Ghassan Elashi, Chairman
Ghassan Elashi was devastated when he heard about the Sabra and Shatila massacre in 1982, a three-day war crime led by then Israeli Defense Minister Ariel Sharon that left nearly 3,500 Palestinians dead in a refugee camp in Beirut, Lebanon. He was even more distraught when he read about the thousands of Palestinians who died after the first Intifada, or uprising, in 1989. Being Palestinian-American, Mr. Elashi felt an obligation to help the suffering people of Palestine. So he and a couple other concerned individuals founded the Holy Land Foundation.
Born in Gaza City, Palestine in 1953, Mr. Elashi lived there until age 14. He and his family then moved to Cairo, Egypt, where he eventually got his Bachelor’s degree in accounting from Ain Shams University in 1975. He lived in Saudi Arabia and London for a couple of years until finally migrating to the United States in 1978. He lived in Ohio for several months and then moved to Florida, where he got his Master’s degree in Accounting from the University of Miami in 1981. Soon afterwards, Mr. Elashi began working in a company that created the world’s first Arabic computer.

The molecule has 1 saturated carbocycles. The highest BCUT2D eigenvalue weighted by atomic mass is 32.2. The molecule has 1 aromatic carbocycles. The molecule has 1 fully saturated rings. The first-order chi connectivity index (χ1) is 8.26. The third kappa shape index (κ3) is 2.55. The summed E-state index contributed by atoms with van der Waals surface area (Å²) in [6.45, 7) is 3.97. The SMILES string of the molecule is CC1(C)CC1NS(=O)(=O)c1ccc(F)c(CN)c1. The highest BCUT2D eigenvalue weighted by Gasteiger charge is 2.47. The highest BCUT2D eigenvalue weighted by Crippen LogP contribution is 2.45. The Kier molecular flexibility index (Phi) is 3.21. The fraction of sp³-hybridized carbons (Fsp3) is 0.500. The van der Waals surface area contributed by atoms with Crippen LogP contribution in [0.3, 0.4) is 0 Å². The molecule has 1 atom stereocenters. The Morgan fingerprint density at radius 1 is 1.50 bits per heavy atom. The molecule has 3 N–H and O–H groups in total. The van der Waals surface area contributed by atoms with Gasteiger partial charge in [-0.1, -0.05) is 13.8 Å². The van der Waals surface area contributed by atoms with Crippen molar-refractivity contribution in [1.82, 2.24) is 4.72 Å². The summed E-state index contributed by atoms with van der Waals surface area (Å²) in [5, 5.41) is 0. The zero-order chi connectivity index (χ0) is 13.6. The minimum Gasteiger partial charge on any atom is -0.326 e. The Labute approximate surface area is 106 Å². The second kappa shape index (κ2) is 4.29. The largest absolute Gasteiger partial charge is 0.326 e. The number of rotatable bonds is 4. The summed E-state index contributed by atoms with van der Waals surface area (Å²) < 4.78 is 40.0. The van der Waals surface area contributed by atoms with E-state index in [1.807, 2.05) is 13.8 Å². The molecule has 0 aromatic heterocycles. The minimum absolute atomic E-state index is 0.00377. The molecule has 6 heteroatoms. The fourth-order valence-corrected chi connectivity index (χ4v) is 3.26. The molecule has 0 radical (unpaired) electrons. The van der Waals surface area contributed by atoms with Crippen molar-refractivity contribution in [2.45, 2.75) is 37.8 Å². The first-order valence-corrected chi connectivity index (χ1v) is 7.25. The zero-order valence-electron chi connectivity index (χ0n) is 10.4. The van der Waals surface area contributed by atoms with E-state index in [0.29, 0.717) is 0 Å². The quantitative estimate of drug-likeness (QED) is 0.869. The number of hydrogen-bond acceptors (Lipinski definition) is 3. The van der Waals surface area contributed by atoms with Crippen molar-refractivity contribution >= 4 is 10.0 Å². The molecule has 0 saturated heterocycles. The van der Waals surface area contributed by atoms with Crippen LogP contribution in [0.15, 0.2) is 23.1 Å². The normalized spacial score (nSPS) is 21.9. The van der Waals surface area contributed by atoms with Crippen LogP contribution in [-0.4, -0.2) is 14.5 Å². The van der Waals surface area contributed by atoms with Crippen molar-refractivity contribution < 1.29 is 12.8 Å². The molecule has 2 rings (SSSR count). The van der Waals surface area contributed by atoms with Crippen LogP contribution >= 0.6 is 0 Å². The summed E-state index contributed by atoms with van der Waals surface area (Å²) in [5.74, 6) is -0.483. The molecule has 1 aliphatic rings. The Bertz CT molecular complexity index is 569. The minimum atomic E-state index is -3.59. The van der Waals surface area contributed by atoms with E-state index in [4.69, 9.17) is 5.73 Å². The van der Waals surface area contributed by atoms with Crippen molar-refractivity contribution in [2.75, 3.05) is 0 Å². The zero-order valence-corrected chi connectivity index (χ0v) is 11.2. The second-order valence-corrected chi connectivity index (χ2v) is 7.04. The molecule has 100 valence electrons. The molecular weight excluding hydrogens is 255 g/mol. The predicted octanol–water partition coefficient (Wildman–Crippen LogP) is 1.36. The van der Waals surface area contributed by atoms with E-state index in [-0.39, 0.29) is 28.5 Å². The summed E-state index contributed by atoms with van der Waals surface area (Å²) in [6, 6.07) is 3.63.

In 1985, Mr. Elashi married Majida and moved to Culver City, Calif. near Los Angeles. They lived there for about seven years before moving to Richardson, Texas near Dallas in 1992. There, he worked at a family-owned computer business and served as a chairman and volunteer for the HLF. Mr. Elashi and Majida have six children: Noor, 21; Huda, 18; Asma, 16; Mohammad, 12; Osama, 11 and Omar, 7.
Mr. Elashi says this about the HLF case: “I do not apologize for feeding orphans and needy families. I know what the government’s goal was about all this: it’s just to make an example of me, but they failed because I felt a love from the community that I couldn’t imagine.”